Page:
If you’re like me, finding a career that aligns with your values is important to you. I thought I had accomplished this all-important feat in Fall 2018, which should have been the pinnacle of my life to-date. Despite the challenges of working full-time in research administration while taking classes, I had finally completed my PhD in Sociology with a dissertation focused on my partnership with a feminist arts-activism program for teenaged girls in Central Kentucky called The Girl Project.
While completing my dissertation in 2017-18, I applied for more than 80 academic positions that I hoped would afford me a salary and institutional credentials to subsidize my work with The Girl Project. After an arduous six months of interviewing and waiting, I landed the dream job: a postdoctoral fellowship at Tufts University that would allow me to teach a class on Girls and Girlhood and pursue my research goals with the support of an elite institution of higher education. My faculty advisors sung my praises, and my graduate student colleagues expressed both congratulations and envy for the opportunity. When I attended the national sociology conferences last summer, people who had not given me the time of day during previous years’ conferences (when I was a lowly graduate student from the University of Kentucky) began treating me as someone worth knowing as a postdoc at Tufts University. I finally was receiving the recognition and validation that I had thought I wanted and needed to influence the social issues about which I was most passionate.
Slowly but surely, though, I started to realize that nothing I was doing made me feel happy or fulfilled. My writing projects about the benefits of The Girl Project felt like reductions of a program I loved into cold data, draining the “juiciness” and vitality from my work with the girls into a dry husk. Translating scholarship on girls and girlhood to ambitious students who were more interested in how the course content would benefit their personal career trajectories felt like commodifying everything I had painstakingly learned over the past decade. Worst of all, I felt as though I couldn’t enjoy reading or attending lectures anymore because of how I had been professionally socialized to measure my own work against other scholars’ efforts. My learning, writing, and thinking had become colonized by the increasingly capitalist academic-industrial complex, and every day became more difficult to face. I had episodes of paralyzing depression and disillusionment that I had never previously experienced.
Fortunately, I had a few anchors that tied me to the sources of meaning that had originally motivated my career aspirations. My daily meditation practice using the Kundalini Yoga techniques that I have been teaching for more than 10 years created opportunities for me to confront and process these painful emotions that I might have otherwise suppressed. Relationships with my spouse, friends outside of academia, and my church community kept me accountable to my true values centered on living a life of meaningful service to those on the margins of U.S. society. And I realized that despite my successes in teaching and publishing while I was at Tufts, academia is not consistent with my sense of purpose and destiny, despite what my advisors and colleagues insinuated I “should” do.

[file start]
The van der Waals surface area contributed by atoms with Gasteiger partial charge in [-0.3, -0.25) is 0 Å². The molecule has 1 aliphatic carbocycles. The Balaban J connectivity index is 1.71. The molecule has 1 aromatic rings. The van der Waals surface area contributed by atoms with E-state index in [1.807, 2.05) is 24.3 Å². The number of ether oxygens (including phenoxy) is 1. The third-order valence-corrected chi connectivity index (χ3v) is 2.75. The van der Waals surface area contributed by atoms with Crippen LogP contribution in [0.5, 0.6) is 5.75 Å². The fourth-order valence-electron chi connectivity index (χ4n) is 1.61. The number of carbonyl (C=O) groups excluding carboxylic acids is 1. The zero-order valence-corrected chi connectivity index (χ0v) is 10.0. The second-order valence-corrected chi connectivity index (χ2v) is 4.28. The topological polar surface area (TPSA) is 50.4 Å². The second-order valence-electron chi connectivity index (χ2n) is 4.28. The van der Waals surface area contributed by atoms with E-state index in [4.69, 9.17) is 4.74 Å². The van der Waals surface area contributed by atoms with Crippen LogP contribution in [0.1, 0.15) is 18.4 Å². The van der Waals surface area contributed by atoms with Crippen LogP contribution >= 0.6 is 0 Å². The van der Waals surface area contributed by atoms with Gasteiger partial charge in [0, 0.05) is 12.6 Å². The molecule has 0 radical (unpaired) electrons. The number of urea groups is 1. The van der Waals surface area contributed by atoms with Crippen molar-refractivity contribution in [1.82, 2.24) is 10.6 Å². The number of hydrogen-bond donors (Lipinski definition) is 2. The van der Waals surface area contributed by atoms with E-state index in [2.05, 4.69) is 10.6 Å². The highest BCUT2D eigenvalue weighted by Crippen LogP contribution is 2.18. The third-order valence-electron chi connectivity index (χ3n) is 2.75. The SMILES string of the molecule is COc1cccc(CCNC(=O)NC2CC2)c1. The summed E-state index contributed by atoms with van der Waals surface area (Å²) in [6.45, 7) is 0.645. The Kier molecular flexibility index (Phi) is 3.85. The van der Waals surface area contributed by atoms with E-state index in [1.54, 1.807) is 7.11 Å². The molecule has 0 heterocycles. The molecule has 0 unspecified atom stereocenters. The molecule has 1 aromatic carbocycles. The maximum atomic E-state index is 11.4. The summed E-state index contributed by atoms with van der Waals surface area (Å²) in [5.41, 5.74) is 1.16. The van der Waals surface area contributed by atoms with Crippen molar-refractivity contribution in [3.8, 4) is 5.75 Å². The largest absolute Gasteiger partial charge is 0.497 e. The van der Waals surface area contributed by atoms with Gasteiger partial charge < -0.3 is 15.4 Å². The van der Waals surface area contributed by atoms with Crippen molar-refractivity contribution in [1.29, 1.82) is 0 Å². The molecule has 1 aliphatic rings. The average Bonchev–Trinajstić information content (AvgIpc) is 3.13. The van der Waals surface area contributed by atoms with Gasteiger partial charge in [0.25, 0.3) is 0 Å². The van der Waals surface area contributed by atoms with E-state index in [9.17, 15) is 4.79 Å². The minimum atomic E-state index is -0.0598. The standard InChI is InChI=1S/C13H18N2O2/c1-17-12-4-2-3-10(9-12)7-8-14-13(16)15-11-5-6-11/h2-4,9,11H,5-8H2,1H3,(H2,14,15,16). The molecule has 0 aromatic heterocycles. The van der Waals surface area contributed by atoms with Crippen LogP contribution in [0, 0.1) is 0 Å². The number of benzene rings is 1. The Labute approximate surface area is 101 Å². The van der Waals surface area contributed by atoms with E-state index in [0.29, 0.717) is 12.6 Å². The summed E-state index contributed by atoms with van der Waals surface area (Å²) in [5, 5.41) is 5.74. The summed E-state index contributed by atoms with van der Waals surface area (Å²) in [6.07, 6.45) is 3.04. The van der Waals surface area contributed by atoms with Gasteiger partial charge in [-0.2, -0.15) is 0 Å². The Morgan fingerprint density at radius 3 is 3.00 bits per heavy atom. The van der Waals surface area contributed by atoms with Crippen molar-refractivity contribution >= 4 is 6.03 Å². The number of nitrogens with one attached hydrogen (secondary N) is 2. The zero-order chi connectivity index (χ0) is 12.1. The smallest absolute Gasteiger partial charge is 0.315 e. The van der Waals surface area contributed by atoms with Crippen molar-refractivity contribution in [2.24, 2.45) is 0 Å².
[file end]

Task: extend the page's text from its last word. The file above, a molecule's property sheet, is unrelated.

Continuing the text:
As a practice, every time I encountered an expectation voiced by a colleague or one that I had internalized, I reacted with the mantra “just because I can do this doesn’t mean I should.” One of the blessings of the postdoc was its one-year duration, which meant that I had to think about my next steps almost as soon as I began the position. So, I gave myself permission to explore jobs at nonprofit organizations dedicated to the wellbeing of children, and at the perfect moment, a position opened up with Court Appointed Special Advocates (CASA) to train and guide volunteers who represent the best interests of children in abuse and neglect cases in family court. With CASA, I apply my academic research and teaching experience to addressing the real-life crisis of child abuse and neglect in Kentucky, at the epicenter of the opioid crisis. Although I still experience pangs of ego when colleagues parade their academic accomplishments, I feel a deep sense of contentment that I know means I’m where I need to be at CASA (with its fitting Spanish meaning of “home”).
So, if there is anything to be taken away from my journey, it’s the advice to be brave, bold, and unapologetic in following your heart and intuition about your life’s work. Others’ expectations for what you “should” do to advance your career can supplant your own values for what you feel called to accomplish with this one life we are given. You always have choices about how to use your time, energy, and passions, free from the scripts of social expectations and others’ sense of ownership of your career.
About the Author
Margaret McGladrey is a Volunteer Manager with Court Appointed Special Advocates of Lexington. Margaret recently returned to Central Kentucky after a postdoctoral fellowship with the Department of Sociology and Tisch College of Civic Life at Tufts University. She earned a Ph.D. in Sociology and Gender and Women’s Studies in 2018 and a Master of Arts degree in Communication at the University of Kentucky (UK) in 2011, and while she completed her graduate courses, she worked full-time as the Assistant Dean for Research in the UK College of Public Health managing the College’s grant portfolio. Margaret’s research and teaching focus on the influences of gender and other social identity categories on culture, education, and health. She has volunteered as the Research and Advocacy Director for The Girl Project, a local feminist performing arts-activism education program for teenaged girls, for more than six years.